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American Association for Hand Surgery

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Thumb Carpometacarpal Arthroscopy: A Systematic Review of these Novel Techniques
Beau M McGinley, BS1, John T Hurt, BS2, Roy Toston, BS3, Alex Dawes, BS1, Michael Gottschalk, MD4 and Eric R. Wagner, MD2, (1)Emory University School of Medicine, Atlanta, GA, (2)Emory University, Atlanta, GA, (3)Emory University School Medicine, Atlanta, GA, (4)Orthopedic Surgery, Emory School of Medicine, Atlanta, GA

INTRODUCTION: First carpometacarpal (CMC) osteoarthritis (trapeziometacarpal osteoarthritis) is a common condition with myriad treatment options. This study aimed to perform a systematic review of the use of arthroscopic techniques for treatment of first CMC arthritis to assess effectiveness of different arthroscopic techniques.
METHODS: A search of PubMed and Embase was performed using Preferred Reporting Items for Systematic Reviews and Meta-Analyses guidelines. Grip strength, pinch strength, visual analog scale, Disability of Arm Shoulder and Hand (DASH) scale, range of motion (ROM), and complications were recorded. Two subgroup analyses were performed by comparing the outcomes of studies that implemented different surgical techniques: 1) trapeziectomy of any type vs. debridement alone 2) trapeziectomy alone vs. interposition vs. suspension techniques.
RESULTS: Twenty-two studies were included, with 733 operations performed across 708 patients. Preoperative and postoperative scores significantly improved for DASH scores, pain at rest and with activity, with variable improvements in ROM. Complications occurred in 13% of cases in those publications that reported complications, with non-specific pain or irritation being the most common complication (58%). In one subgroup analysis comparing studies that utilized techniques with any type of trapeziectomy to debridement alone, only the trapeziectomy subgroup showed significant improvements in pain. When comparing trapeziectomy alone to interposition and suspension techniques, mean DASH scores and pain levels significantly improved in the interposition and suspension subgroups.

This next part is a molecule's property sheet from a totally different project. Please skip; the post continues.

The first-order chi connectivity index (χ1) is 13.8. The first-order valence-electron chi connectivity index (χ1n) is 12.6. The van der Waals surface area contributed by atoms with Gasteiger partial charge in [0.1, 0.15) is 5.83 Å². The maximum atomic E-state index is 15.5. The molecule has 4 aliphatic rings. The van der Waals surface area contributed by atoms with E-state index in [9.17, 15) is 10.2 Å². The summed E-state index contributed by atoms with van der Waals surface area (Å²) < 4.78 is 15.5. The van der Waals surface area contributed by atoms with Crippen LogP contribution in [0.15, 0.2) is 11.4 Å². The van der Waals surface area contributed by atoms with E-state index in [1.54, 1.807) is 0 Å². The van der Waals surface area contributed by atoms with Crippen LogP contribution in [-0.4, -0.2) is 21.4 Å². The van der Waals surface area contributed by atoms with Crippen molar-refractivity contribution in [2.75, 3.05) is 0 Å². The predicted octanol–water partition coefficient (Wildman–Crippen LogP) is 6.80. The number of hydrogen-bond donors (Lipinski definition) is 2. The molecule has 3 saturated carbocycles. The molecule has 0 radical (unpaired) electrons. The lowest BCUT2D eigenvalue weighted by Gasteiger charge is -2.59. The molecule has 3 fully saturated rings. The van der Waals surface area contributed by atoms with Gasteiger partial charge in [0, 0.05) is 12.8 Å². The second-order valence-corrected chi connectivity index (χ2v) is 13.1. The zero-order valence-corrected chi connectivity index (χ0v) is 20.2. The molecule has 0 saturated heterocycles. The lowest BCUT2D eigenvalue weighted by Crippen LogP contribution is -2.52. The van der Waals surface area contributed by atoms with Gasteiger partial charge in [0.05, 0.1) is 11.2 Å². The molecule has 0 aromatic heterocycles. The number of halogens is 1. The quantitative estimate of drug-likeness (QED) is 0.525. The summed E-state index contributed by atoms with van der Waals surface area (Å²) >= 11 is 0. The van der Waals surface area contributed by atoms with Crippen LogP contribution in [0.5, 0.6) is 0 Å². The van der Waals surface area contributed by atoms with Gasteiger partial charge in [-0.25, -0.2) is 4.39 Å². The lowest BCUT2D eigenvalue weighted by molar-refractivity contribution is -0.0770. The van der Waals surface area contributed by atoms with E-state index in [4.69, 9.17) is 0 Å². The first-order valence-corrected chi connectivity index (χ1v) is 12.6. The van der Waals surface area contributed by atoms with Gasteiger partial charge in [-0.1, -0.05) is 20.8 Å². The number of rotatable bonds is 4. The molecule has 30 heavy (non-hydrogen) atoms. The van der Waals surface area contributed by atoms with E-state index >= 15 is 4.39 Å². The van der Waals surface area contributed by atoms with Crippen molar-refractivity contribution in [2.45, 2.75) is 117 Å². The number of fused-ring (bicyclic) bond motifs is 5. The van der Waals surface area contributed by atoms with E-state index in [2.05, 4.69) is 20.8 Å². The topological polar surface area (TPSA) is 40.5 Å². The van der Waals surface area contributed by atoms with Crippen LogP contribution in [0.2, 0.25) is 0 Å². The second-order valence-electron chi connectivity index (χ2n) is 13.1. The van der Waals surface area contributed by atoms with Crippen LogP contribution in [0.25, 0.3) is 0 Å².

CONCLUSION: In a predominantly female population with Eaton-Littler stage II and III disease, arthroscopic techniques significantly improved pain scores, both resting and active, as well as DASH scores. All the arthroscopic techniques improved both pain and functional outcomes, with more predictable improvements in those who underwent trapeziectomy and either interposition or suspensionplasty. The results of this study can be used for the foundation of future large prospective studies assessing the most effective techniques in the arthroscopic management of CMC arthritis.


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